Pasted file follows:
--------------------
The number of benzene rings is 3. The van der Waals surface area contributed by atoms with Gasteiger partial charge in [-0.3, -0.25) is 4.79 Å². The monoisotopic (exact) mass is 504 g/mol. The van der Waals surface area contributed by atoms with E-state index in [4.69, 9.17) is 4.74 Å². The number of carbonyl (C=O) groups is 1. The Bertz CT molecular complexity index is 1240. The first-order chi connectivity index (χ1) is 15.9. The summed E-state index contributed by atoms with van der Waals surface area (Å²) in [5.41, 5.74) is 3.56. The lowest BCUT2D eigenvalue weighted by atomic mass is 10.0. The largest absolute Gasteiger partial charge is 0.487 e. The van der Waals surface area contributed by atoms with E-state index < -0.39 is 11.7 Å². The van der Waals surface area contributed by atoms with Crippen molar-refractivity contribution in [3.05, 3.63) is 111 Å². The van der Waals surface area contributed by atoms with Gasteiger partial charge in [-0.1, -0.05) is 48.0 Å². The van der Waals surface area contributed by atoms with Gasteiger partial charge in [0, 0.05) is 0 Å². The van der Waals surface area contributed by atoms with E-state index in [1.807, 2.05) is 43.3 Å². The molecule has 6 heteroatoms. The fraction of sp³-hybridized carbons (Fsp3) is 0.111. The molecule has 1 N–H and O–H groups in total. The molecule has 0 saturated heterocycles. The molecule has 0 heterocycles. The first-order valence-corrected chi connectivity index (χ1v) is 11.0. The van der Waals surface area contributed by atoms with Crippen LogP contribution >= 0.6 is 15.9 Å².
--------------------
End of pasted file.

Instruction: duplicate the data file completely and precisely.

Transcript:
The number of benzene rings is 3. The van der Waals surface area contributed by atoms with Gasteiger partial charge in [-0.3, -0.25) is 4.79 Å². The monoisotopic (exact) mass is 504 g/mol. The van der Waals surface area contributed by atoms with E-state index in [4.69, 9.17) is 4.74 Å². The number of carbonyl (C=O) groups is 1. The Bertz CT molecular complexity index is 1240. The first-order chi connectivity index (χ1) is 15.9. The summed E-state index contributed by atoms with van der Waals surface area (Å²) in [5.41, 5.74) is 3.56. The lowest BCUT2D eigenvalue weighted by atomic mass is 10.0. The largest absolute Gasteiger partial charge is 0.487 e. The van der Waals surface area contributed by atoms with E-state index < -0.39 is 11.7 Å². The van der Waals surface area contributed by atoms with Crippen molar-refractivity contribution in [3.05, 3.63) is 111 Å². The van der Waals surface area contributed by atoms with Gasteiger partial charge in [-0.1, -0.05) is 48.0 Å². The van der Waals surface area contributed by atoms with Gasteiger partial charge in [0, 0.05) is 0 Å². The van der Waals surface area contributed by atoms with E-state index in [1.807, 2.05) is 43.3 Å². The molecule has 6 heteroatoms. The fraction of sp³-hybridized carbons (Fsp3) is 0.111. The molecule has 1 N–H and O–H groups in total. The molecule has 0 saturated heterocycles. The molecule has 0 heterocycles. The first-order valence-corrected chi connectivity index (χ1v) is 11.0. The van der Waals surface area contributed by atoms with Crippen LogP contribution >= 0.6 is 15.9 Å².